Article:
Organizer Robie Scott called The Post and Courier’s Spring Book & Author Luncheon “a good-luck stop for authors” because it has seemed to signal literary success for several of the event’s participants.
Frank McCourt won his Pulitzer Prize just before appearing at the annual Charleston event; one of Michael Connelly’s books hit the New York Time’s Best-seller List a few days after his appearance. And John Berendt’s “Midnight in the Garden of Good and Evil” became a smash success at about the time the writer was addressing the lunch gathering in Savannah’s sister city.
Earlier this week, one of this year’s guests, Bob Dotson, saw his latest effort, “American Story,” arrive on the Times’ Best-seller List.
Dotson was one of six visiting authors who briefly discussed his work and writing from the podium of the Charleston Marriott ballroom Friday. The event drew perhaps 350 book enthusiasts who had a chance to meet not only Dotson but commercial fisherwoman Linda Greenlaw, the mother-son mystery-writing team of Charles and Caroline Todd, mystery writer Deborah Crombie and the widely syndicated Miss Manners herself, Judith Martin.
Greenlaw, the Maine native who survived the “Perfect Storm” in 1991, went on to write several autobiographical books on fishing and on parenting, including “The Hungry Ocean” and “Lifesaving Lessons.” The latter, which she called “a horror story with a happy ending, chronicles her experience as the legal guardian of a teenage daughter.
Crombie, a Texas native who lived for many years in England, called herself an “unlikely writer.”
“I realized that when you put words together in certain ways, you can make words sing,” she said of learning to write.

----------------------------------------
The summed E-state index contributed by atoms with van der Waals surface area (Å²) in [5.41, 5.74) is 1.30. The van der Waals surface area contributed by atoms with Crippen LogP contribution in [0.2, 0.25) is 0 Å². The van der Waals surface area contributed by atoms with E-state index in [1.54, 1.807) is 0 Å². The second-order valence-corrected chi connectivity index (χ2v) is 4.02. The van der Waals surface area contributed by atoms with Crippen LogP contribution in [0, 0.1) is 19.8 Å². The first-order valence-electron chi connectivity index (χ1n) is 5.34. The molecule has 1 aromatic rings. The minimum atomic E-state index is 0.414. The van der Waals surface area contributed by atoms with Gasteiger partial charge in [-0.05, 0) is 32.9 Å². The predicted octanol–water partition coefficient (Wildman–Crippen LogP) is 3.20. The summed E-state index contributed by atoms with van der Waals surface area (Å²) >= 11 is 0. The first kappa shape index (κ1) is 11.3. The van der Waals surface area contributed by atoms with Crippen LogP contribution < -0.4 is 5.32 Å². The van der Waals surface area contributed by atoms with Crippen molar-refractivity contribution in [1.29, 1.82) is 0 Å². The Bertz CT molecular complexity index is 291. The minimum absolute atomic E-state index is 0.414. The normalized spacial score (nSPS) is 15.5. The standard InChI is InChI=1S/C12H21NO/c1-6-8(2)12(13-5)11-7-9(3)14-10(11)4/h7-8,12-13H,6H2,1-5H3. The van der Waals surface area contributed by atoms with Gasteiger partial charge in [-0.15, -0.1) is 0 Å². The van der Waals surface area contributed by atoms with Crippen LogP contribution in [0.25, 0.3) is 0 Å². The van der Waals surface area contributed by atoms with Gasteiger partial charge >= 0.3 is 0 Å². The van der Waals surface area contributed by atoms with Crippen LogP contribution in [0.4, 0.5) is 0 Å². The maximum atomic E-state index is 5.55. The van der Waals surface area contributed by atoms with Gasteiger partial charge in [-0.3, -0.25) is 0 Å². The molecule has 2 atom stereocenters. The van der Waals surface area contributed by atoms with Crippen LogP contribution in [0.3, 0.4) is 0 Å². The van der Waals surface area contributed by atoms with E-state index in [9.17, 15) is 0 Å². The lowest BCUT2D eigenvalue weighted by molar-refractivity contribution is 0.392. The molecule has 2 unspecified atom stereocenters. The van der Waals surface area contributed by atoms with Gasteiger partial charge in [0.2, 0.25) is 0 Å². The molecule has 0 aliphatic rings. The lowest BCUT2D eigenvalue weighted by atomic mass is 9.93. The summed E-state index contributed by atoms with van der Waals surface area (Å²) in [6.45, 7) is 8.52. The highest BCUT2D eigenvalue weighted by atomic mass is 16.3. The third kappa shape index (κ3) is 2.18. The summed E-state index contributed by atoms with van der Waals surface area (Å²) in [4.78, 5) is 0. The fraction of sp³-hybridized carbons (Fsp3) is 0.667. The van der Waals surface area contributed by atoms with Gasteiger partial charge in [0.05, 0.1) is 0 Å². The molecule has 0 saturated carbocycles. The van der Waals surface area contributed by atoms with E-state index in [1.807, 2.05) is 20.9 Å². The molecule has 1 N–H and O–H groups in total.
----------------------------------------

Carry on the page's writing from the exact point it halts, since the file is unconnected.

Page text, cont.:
The Todd team spoke of their working method, obsessions with the U.K. and determination to convey a little of what the World War I era was like, through two characters they’ve developed over the years, Inspector Ian Rutledge and amateur sleuth Bess Crawford.
Martin, who Scott referred to as the “pioneer mother of today’s civility movement,” said she was only “a harmless little old lady” working hard to subvert staid commercial practices that are accepted too readily as etiquette but ought to be cast aside in favor of simplicity, dignity and useful enterprise.
She spoke of etiquette, to be sure, but also shared some of her passion for the city of Venice, which has provided a fine example of civility and where she spends many weeks of the year. Her latest book is about La Serenissima; it’s called “No Vulgar Hotel.”
Before and after lunch, participants purchased books and solicited signatures. Laura Ayers of Sumter came with other members of her 44-year-old book club.
“It was a different mix of authors this year,” she said. But entertaining indeed.
That Miss Manners surely isn’t timid, Ayers added.
“She doesn’t mind saying exactly what she thinks.”
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